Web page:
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Kit Plummer
Software Engineer :: Techitect :: Evangelist
kitplummer@gmail.com
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About the summer of ‘06 I began to realize the need for my company to adopt Open principles within its walls. It is a big company, with distinctly different business units, and target objectives. The key problem is duplicate effort. I won’t go into the problems of contractual work (but a quick read of this post) will enlighten a bit. Anyway…a particular project was building out from a handful of Open (Apache) projects. It made perfectly good sense to me, that all work that was done, should be shared across the company. So, with a lot of “pitching” I convince some leadership to fund the effort as an internally-Open project. I’ve shown great success. Now, I’m trying to figure out how to play in the Open Standards world to help drive some feature/capability needs we have.

Getting my employer to understand this need has been troublesome. Part of the problem is that there are a few parallel/similar projects that are working towards proprietary solutions, including patents – in which my employer believes an income source may exist. [They couldn’t be more wrong, and are quickly learning just how wrong.] But, I’ve recently received some funding to participate in the JBI 2.0 specification community. Hopefully, the application will go through soon.

From the time I decided I should be in the JBI Expert Group I began to realize some of the issues that lie ahead. The slow awakening of SCA – and the impending riff between the two camps (SCA and JBI) began to worry me a bit. What worries me even more is the ignorance that is spreading FUD amongst the general technology community. Just this last week we had some “sales” folks in from one of the SCA-camp leaders in. As soon as I brought up that we were interested in JBI – I got the full BS-line from one of the “sales engineers”. The only thing who could really come up with was the SCA language independence bit…and that they believe there’s more to life than Java. As soon as I mentioned that SCA runtimes were all Java – he shut up. But, it is this blatant disregard for logic that retards the true potential for SCA and JBI.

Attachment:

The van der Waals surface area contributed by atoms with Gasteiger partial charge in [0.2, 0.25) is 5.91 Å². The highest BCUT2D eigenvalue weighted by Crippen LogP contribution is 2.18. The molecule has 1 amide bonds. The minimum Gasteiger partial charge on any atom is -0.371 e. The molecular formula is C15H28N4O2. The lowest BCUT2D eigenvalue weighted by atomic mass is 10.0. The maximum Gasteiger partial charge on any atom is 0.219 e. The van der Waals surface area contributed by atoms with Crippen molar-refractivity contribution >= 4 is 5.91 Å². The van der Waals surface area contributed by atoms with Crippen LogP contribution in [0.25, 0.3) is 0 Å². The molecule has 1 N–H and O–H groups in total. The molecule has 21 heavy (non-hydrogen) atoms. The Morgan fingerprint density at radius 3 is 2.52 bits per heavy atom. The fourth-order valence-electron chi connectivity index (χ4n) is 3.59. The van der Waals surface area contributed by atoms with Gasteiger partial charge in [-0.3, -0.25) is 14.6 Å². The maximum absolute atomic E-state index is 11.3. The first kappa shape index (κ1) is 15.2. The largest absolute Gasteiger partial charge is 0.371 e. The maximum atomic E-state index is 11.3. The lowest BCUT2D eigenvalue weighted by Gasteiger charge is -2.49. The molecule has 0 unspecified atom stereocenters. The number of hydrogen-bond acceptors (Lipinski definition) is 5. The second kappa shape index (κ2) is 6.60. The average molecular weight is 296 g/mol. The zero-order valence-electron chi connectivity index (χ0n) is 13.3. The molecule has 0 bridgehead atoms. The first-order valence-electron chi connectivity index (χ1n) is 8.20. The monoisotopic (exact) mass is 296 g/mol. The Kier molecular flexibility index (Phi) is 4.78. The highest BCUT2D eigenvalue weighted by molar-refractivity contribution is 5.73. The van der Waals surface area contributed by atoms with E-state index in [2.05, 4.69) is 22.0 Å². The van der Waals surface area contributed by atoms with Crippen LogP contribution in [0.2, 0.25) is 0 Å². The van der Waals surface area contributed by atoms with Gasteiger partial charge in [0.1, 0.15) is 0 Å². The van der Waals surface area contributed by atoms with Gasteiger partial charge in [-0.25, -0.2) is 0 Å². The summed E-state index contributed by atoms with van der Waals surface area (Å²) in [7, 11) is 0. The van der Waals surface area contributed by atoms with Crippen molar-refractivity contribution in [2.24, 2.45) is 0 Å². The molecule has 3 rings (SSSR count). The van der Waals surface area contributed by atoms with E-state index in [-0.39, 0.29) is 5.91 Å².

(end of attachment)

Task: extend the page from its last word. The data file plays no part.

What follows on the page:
After a few discussions with different folks (from the user’s perspective) it has become clear to me that there is/will be a need to provide SCA deployment capabilities from a JBI-based implementation. The division should be that SCA is a developer’s spec, and JBI is an integrator’s spec. There are many posts out there discussing the complementary nature – but, it just doesn’t seem to be making it to any implementation. So, a colleague of mine has recently spun up a “grassroots” effort to look at this SCA on/in JBI problem.

It is unfortunate that IBM and BEA are so unwilling to accept a spec that they’ve been “dissin’” forever – and, thinking that theirs is the right way. If you can arrive at the understand that SCA and JBI are indeed complementary, then why can’t we all just get along? I’ve left out many details in this story – to both protect the innocent, but also to avoid a “details” flame war. Yes, there are things that both SCA and JBI do. But, I think the fact that SCA lacks an integration mindset and that JBI lacks language independence – promotes a future collaboration, if nothing else. Never mind the other specifications and messaging technologies (ala CORBA). FWIW, we also need to get past the notion of an ESB, unless we can really fulfill the Enterprise bit.

So. Put the (SCA/JBI) politics aside. Rationalize service interfaces and heterogeneous deployment environments. The business/fiduciary ROI will follow. And, dead-weight companies will fall off the landscape.


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